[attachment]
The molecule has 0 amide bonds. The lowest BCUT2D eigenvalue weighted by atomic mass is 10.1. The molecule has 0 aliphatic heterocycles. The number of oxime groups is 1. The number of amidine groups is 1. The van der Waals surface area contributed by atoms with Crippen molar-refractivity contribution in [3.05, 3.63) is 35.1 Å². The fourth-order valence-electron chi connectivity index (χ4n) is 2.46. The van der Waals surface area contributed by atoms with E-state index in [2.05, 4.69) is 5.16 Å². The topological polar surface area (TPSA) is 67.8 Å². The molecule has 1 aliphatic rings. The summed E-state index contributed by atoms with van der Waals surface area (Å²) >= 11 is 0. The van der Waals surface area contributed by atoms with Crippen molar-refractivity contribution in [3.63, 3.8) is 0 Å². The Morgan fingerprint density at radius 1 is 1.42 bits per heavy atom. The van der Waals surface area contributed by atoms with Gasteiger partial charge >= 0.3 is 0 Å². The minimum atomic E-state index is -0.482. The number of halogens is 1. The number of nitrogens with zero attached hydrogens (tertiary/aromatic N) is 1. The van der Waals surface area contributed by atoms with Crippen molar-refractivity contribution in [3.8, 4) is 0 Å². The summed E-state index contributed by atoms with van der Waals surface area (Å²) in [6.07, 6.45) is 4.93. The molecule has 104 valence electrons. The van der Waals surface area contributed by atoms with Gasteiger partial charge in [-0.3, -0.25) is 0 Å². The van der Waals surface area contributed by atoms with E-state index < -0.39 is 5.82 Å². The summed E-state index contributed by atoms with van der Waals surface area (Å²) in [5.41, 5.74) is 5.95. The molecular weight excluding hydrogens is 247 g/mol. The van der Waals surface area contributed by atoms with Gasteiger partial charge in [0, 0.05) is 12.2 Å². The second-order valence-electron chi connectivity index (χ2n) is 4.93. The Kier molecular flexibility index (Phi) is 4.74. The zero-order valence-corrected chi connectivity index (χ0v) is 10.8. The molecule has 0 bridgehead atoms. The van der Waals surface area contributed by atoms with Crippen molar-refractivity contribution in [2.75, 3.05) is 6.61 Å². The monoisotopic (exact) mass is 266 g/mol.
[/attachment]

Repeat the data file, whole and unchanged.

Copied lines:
The molecule has 0 amide bonds. The lowest BCUT2D eigenvalue weighted by atomic mass is 10.1. The molecule has 0 aliphatic heterocycles. The number of oxime groups is 1. The number of amidine groups is 1. The van der Waals surface area contributed by atoms with Crippen molar-refractivity contribution in [3.05, 3.63) is 35.1 Å². The fourth-order valence-electron chi connectivity index (χ4n) is 2.46. The van der Waals surface area contributed by atoms with E-state index in [2.05, 4.69) is 5.16 Å². The topological polar surface area (TPSA) is 67.8 Å². The molecule has 1 aliphatic rings. The summed E-state index contributed by atoms with van der Waals surface area (Å²) >= 11 is 0. The van der Waals surface area contributed by atoms with Crippen molar-refractivity contribution in [3.63, 3.8) is 0 Å². The Morgan fingerprint density at radius 1 is 1.42 bits per heavy atom. The van der Waals surface area contributed by atoms with Gasteiger partial charge >= 0.3 is 0 Å². The minimum atomic E-state index is -0.482. The number of halogens is 1. The number of nitrogens with zero attached hydrogens (tertiary/aromatic N) is 1. The van der Waals surface area contributed by atoms with Crippen molar-refractivity contribution in [3.8, 4) is 0 Å². The summed E-state index contributed by atoms with van der Waals surface area (Å²) in [6.07, 6.45) is 4.93. The molecule has 104 valence electrons. The van der Waals surface area contributed by atoms with Gasteiger partial charge in [-0.3, -0.25) is 0 Å². The van der Waals surface area contributed by atoms with E-state index < -0.39 is 5.82 Å². The summed E-state index contributed by atoms with van der Waals surface area (Å²) in [5.41, 5.74) is 5.95. The molecular weight excluding hydrogens is 247 g/mol. The van der Waals surface area contributed by atoms with Gasteiger partial charge in [0, 0.05) is 12.2 Å². The second-order valence-electron chi connectivity index (χ2n) is 4.93. The Kier molecular flexibility index (Phi) is 4.74. The zero-order valence-corrected chi connectivity index (χ0v) is 10.8. The molecule has 0 bridgehead atoms. The van der Waals surface area contributed by atoms with Crippen molar-refractivity contribution in [2.75, 3.05) is 6.61 Å². The monoisotopic (exact) mass is 266 g/mol.